I have had a robust exchange with colleagues regarding how one should acknowledge another physician's opinion in the medical record. I am of the mind that the only opinion that one should write in the record is your own. I have no desire for any of my colleagues to record my opinion in their notes, unless they forward those for me to sign or write an addendum.
However, my opinion on this activity is not held universally, not by a long shot. Within other fields, especially radiology and pathology, there is a long tradition of bedside clinicians visiting and consulting these specialists, in their "houses". Rounds used to start in radiology and there would be extensive discussions with care teams, resulting in radiologist opinions being paraphrased in the medical record. Whether what the radiologist intended to communicate routinely ended up in the notes on the floor is not so clear.Similarly, glass slides routinely circulate in Pathology departments and colleagues are called upon to render inter-departmental consults, ranging from formal to very informal. The language incorporated into various reports may include a host of concurrences from physicians whose signature never appears on the final report.
Historically, critical decisions in medicine, especially in the most challenging of cases, were often made after generating a form of consensus, whether that consensus was derived from Grand Rounds, tumor board, or informal solicitation of opinions. The transcripts from these conferences and informal activities were generally non-existent and the consensus recorded tended to be ephemeral and biased through the lens of whomever wrote something in the chart. It may have been heavily influenced by one or a few strong and charismatic clinicians who would sway the audience based upon their confidence and experience.
All of these activities were highly informal processes. Individual attendees tended to take away what they wanted to take away and the patients cared for had little or now idea what actual conclusions were drawn and how they were arrived at. They were simply informed that we had a conference and the agreement of the group was, whatever. Individual accountability and hard evidence was not something on the radar.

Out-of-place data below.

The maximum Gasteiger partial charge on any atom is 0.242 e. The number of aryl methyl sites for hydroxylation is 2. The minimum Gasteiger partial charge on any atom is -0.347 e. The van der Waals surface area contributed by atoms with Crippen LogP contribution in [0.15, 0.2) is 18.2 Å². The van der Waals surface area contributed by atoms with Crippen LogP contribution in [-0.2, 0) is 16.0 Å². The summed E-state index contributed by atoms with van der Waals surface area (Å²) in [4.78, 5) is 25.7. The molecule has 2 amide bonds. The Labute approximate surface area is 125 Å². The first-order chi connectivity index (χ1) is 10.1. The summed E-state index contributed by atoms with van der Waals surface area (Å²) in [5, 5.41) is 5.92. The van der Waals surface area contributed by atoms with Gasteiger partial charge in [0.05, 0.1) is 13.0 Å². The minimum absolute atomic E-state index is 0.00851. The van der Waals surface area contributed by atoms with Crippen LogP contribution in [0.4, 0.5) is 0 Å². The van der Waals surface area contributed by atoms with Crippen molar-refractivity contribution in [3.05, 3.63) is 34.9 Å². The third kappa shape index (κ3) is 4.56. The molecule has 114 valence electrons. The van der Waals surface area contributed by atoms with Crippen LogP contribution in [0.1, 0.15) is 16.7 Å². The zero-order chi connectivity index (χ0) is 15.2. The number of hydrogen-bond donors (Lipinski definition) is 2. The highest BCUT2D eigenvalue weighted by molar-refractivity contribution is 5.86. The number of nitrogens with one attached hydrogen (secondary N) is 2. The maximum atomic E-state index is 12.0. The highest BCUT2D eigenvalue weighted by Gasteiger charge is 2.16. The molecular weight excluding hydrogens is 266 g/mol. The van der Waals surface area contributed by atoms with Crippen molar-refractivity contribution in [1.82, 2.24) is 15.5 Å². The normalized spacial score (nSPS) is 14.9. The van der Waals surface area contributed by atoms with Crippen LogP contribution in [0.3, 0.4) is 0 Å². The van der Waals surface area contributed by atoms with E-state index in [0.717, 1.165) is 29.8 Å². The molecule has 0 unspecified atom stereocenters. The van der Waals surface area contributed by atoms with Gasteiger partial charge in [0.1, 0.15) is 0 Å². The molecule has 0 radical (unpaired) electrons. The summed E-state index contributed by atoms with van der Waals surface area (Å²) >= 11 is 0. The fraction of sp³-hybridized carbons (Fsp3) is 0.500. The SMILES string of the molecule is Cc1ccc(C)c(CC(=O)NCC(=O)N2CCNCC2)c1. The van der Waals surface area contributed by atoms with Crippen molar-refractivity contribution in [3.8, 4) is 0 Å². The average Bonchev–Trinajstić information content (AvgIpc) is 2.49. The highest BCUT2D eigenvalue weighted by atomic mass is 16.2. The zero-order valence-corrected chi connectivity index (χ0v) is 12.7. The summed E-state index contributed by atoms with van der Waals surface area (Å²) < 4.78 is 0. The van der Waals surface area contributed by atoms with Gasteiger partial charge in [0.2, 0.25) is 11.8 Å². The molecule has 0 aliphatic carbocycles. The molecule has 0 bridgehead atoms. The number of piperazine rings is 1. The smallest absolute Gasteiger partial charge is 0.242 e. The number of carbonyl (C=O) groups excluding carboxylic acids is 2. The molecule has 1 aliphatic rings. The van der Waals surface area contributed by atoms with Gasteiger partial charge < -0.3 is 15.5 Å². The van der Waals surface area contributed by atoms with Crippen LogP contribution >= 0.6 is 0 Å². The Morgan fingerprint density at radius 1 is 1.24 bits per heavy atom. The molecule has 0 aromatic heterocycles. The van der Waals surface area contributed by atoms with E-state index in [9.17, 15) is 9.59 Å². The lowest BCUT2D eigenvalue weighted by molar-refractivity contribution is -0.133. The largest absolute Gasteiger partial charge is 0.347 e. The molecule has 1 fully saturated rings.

Looking back nostalgically, we believe that these activities enhanced patient care, irrespective of the actual outcomes. They certainly made the care teams feel better and there was a certain simplicity and finality which appeared to be achievable which does not appear to be achievable now. While the human contact did unquestionably facilitate communication, the model was not scalable. It depended on small groups who were familiar with everyone involved. The decision trees were not so arborized. The information to be managed was on a much more limited scale.
It is a different world now. We aspire to do more, much more which requires much more complex systems to manage. The teams are larger and the workloads more specialized. Communication becomes even more essential under these conditions and when communication fails, we ascribe those failures to leaving the informal systems behind. However, when systems become more complex, informal communications will not suffice. Each decision branch point, which may be dependent upon particular fidelity on terms of information transition, becomes a possible pitfall. A process with three steps has a much lower failure rate than one with five, or ten, or fifteen. Informal verbal communications are fraught with error and should not serve as the foundation for critical information flow.